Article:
Even if you’re not in the direct path of the fire, the effects of wildfire smoke inhalation can cause major problems.
Wildfires have caused tragic destruction along the West Coast in recent years, but when it comes to these blazes, it’s not just the flames themselves you need to worry about. Smoke from the fire can travel over long distances and harm your health when you breathe it in. If there have been wildfires in your region, here’s what it can do to your body and how you can protect yourself from the dangers of lingering smoke.
Why is wildfire smoke so dangerous?
According to the United States Environmental Protection Agency (EPA), the most dangerous part of wildfire smoke is the microscopic fine particles that can get deep into your lungs.
And that’s not all. “Not only do wildfires create very small particulate matter in the air that can be inhaled, but they also produce harmful gases from the combustion of organic materials,” says Richard Barbers, MD, PhD, an expert in allergy, immunology and pulmonology at Keck Medicine of USC and professor of clinical medicine at the Keck School of Medicine of USC.
Even healthy people can feel the effects of smoky air. You could experience respiratory symptoms such as coughing, wheezing, shortness of breath or a sore throat from wildfire smoke. Other symptoms may include stinging eyes, a runny nose, tiredness or a headache.
Although the long-term health effects of these symptoms are still being researched, the increasing prevalence of wildfires every year means that more people will be exposed more frequently. Seasonally, research has shown that exposure to wildfire smoke is linked with an increased risk of getting the flu — and even COVID-19, according to the Centers for Disease Control and Prevention.
Who’s more at risk from wildfire smoke?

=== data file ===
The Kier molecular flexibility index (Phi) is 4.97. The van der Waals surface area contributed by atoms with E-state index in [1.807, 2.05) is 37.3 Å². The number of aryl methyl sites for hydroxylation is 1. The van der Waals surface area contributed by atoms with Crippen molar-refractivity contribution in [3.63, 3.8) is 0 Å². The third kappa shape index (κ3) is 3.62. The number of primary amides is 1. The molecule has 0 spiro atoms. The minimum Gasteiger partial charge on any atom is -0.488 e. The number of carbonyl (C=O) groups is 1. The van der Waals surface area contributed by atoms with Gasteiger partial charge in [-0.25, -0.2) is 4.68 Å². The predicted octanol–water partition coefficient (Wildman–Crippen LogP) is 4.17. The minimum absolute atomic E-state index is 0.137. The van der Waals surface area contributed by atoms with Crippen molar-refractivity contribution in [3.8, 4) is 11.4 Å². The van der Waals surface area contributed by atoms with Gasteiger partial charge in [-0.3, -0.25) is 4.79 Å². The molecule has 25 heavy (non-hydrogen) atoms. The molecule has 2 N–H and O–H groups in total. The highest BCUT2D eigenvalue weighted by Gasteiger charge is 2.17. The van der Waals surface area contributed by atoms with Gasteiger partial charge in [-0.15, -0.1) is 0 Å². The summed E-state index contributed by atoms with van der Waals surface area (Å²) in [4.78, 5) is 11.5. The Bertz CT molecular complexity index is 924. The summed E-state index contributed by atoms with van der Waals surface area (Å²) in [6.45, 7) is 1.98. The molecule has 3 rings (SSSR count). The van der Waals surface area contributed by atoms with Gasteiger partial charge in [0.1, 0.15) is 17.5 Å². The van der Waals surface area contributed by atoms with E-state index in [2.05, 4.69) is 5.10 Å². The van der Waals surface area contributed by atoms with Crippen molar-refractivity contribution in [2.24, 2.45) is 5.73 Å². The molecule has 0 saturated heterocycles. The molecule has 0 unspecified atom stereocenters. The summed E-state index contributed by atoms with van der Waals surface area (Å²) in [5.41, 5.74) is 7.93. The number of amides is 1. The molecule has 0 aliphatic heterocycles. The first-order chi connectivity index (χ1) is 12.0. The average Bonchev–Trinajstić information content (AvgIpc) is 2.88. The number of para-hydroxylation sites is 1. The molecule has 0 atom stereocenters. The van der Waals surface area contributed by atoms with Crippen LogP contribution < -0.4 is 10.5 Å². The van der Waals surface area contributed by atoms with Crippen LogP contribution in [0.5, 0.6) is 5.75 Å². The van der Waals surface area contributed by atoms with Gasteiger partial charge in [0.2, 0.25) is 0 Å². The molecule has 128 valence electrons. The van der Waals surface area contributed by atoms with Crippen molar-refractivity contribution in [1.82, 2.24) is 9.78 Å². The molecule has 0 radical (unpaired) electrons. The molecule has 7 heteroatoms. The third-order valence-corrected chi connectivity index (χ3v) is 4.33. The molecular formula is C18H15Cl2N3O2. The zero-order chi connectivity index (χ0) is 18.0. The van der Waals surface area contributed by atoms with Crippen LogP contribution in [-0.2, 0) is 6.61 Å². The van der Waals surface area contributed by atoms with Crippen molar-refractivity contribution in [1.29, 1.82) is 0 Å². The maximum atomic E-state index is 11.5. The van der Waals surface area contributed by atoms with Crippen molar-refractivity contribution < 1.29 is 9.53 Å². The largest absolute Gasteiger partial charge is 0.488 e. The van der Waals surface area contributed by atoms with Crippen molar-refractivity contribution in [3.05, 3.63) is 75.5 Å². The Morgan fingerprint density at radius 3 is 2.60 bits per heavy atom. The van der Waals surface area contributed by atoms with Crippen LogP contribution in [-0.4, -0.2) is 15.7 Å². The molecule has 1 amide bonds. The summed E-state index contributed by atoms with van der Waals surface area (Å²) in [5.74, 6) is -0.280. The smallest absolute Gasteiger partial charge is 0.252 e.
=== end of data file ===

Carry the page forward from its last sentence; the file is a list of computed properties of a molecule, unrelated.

Wildfire smoke can make certain conditions worse, such as lung issues like asthma or chronic obstructive pulmonary disease (COPD).
“If you have asthma and/or COPD, follow your physician’s recommendations regarding the use of your inhaler medications,” Barbers says. “It’s also important to keep well-hydrated during warm conditions, because dehydration can make asthma and COPD worse.”
If you’re having respiratory difficulties that aren’t manageable, seek medical care.
In addition, people with heart disease or cardiovascular conditions may also be more likely to experience chest pain, heart palpitations, shortness of breath or fatigue because of wildfire smoke. People with diabetes may also be more at risk, because they often have an underlying heart condition.
Since older people are more likely to have lung or heart issues, they’re more likely to have symptoms from wildfire smoke. Children (whose lungs are still growing) and pregnant women may be more at risk as well.
How can I protect myself against wildfire smoke?
There are several things you can do to limit the harmful effects of wildfire smoke:
- Stay inside. “Avoid the exposure to these elements, if at all possible, by staying away from smoky areas, or by staying indoors and limiting going outdoors only for very important needs,” Barbers says.
- Wear a mask. If going outdoors is necessary, Barbers recommends wearing a protective mask — even a cloth mask — around both the mouth and nose. And while N95 masks are more effective against smoke, “they may be more difficult for people with asthma or COPD to wear,” he says.
- Improve your indoor air quality. Barbers advises closing windows and doors when you’re indoors. “Turning on an air conditioner with a good filtration system is very helpful as well,” he says. “If you don’t have an air conditioner, use fans in the rooms where you spend most of your time to help disperse away any particulates in the air.” You may also want to consider running a portable air cleaner with a HEPA filter.
- Take other precautions inside, too. If your area is affected by wildfire smoke, the EPA says you should avoid doing anything that will make your indoor air quality worse. Even cooking — particularly frying, broiling or using a gas stove — can do this. Don’t dust or vacuum, don’t light a fire in the fireplace or use a candle. And of course, don’t smoke.
- Check the official U.S. Air Quality Index (AQI). Even if smoke isn’t visible, if there have been recent wildfires, it’s a good idea to check your local air quality by putting in your zip code or city to see if your area is affected. Also, heed any public health warnings and advisories about air quality where you live.